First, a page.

If you weren’t a fan of mid-century pop and jazz prior to unboxing Hittin’ the Ramp, you will be after listening to it. When recording these songs, the musicians had no idea these performances would survive into the next century or be neatly assembled in a single package that includes documentation of each session. The collection makes it clear that, while still in his late teens and early 20s, Nat King Cole was already in full command of his powers and playing an important role during a remarkably fertile period of music.

Q&A with Matt Lutthans  

How did you make  Hittin’ the Ramp  sound as good as possible?

The best thing anybody can do is to track down original sources.  In this case, everything was originally disc-based, these being roughly 80-year-old recordings that predate the advent of tape recording in the USA, so finding original discs was a challenge. I was thrilled to track down original source discs for nearly half of the tracks in the set, and to obtain very good existing transfers for nearly all of the remaining tracks. Then I just focused on overall tone along with basic cleanup and restoration (de-clicking, de-rumble, corrective phono EQ). A few tracks in poor shape required some heavy-duty cleanup (which I typically avoid), but for the vast majority, “less is more” served the music best.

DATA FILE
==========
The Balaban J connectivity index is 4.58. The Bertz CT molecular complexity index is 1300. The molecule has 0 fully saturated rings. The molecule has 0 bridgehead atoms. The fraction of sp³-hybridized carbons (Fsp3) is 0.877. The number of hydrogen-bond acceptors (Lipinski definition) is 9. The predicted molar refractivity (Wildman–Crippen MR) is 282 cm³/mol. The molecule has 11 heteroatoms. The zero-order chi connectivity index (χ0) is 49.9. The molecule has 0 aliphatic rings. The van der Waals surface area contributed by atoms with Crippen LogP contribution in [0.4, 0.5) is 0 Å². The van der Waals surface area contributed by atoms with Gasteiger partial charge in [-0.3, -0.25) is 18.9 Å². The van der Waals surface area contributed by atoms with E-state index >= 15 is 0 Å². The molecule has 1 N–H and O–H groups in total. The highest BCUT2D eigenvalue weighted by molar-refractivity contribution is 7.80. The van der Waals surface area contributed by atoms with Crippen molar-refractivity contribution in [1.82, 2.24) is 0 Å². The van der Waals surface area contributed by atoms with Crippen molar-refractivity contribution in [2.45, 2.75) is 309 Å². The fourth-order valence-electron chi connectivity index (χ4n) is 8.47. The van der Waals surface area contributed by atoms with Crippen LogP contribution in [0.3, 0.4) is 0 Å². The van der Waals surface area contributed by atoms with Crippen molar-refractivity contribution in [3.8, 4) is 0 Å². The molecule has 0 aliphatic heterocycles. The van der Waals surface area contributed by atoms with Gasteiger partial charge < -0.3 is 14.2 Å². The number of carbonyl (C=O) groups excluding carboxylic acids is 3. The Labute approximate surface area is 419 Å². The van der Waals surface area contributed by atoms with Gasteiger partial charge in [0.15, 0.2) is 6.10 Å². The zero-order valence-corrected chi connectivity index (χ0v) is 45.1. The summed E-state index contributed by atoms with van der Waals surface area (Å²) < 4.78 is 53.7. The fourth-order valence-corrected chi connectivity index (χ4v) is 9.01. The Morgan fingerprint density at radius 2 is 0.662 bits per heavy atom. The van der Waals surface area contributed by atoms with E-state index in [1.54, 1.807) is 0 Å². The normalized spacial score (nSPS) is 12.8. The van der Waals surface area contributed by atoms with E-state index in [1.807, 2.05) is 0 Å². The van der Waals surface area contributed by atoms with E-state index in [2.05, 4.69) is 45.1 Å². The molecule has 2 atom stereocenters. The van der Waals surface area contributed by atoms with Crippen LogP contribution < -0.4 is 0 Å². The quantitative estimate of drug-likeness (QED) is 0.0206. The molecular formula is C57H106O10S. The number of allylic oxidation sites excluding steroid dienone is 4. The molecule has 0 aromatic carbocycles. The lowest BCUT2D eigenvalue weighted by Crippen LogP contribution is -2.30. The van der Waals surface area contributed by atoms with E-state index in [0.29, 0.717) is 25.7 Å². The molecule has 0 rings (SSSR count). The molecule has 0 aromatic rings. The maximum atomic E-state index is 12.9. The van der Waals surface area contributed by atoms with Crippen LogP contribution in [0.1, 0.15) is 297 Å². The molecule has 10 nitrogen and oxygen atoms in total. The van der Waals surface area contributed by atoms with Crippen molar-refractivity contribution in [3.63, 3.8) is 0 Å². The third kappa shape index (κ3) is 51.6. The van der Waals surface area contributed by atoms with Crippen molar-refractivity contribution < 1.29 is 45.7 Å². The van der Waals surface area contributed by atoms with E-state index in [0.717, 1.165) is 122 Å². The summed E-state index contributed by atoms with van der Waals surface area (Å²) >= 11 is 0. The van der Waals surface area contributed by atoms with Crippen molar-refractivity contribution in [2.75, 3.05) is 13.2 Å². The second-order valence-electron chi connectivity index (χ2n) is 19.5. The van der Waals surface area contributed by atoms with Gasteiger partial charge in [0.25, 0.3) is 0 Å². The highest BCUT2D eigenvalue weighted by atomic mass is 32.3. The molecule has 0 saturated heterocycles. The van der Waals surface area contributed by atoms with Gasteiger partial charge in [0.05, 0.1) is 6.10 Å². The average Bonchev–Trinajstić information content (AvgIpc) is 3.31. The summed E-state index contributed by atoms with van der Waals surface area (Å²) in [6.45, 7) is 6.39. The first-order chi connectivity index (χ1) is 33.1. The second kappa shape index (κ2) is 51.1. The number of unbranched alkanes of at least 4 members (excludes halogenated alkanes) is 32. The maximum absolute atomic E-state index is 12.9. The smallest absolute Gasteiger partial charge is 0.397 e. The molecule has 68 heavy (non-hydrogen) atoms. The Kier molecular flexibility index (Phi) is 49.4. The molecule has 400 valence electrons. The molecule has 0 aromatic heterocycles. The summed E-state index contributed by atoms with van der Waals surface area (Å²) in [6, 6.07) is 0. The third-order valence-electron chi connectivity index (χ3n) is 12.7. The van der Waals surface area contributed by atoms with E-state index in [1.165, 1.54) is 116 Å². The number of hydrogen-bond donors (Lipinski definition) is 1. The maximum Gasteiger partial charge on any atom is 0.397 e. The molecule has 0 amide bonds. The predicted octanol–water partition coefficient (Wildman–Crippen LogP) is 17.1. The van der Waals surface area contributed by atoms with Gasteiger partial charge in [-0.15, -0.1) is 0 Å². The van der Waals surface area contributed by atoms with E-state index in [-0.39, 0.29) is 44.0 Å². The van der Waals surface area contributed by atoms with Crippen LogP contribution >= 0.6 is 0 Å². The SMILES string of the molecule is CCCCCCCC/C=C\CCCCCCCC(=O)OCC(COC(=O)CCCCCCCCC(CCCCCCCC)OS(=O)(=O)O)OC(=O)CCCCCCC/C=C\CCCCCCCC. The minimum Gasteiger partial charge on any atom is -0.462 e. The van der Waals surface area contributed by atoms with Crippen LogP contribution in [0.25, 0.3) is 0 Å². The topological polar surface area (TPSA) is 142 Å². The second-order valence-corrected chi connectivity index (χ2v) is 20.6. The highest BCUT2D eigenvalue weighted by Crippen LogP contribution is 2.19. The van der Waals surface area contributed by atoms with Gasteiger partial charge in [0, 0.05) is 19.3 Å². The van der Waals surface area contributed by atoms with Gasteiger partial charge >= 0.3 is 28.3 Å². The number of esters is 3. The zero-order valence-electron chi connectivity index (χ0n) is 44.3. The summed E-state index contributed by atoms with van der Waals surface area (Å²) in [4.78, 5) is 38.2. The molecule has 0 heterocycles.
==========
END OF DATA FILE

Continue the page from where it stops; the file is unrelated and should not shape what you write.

I read that you used the same TLC for mastering the compact disc as you did for the vinyl and are pleased with the results. Would you care to expound upon that?

I was still receiving newly-made raw disc transfers on June 21, 2019, the Friday prior to cutting the LPs at Cohearent Audio, which commenced on the 24th. During that last week prior to cutting, I received something like 35 new transfers I had to evaluate, and if they were superior to the transfers I already had, they had to be cleaned up and prepped for inclusion in the set, replacing the former versions.  I got the work done, and cut the LPs with no problem, and I think they turned out very well. Obviously, I could have just issued the LP cutting masters on CD, no problem, but since I had three additional weeks before the CD masters were due, I used that time to make little additional refinements that aren’t on the LP. I think the LPs are perhaps a little truer to what’s on the original disc recordings—warts and all—and the CDs are subtly more refined. (To be clear, I am talking about subtle little EQ or tick-removal differences.) CDs get looked down upon these days, largely because of the constant push to be louder. This CD set has wide-open dynamics and warm tone, and those who have come to avoid newer CDs because of things like brickwalling and harsh EQ need not avoid this set, which turned out beautifully. 

Featured Articles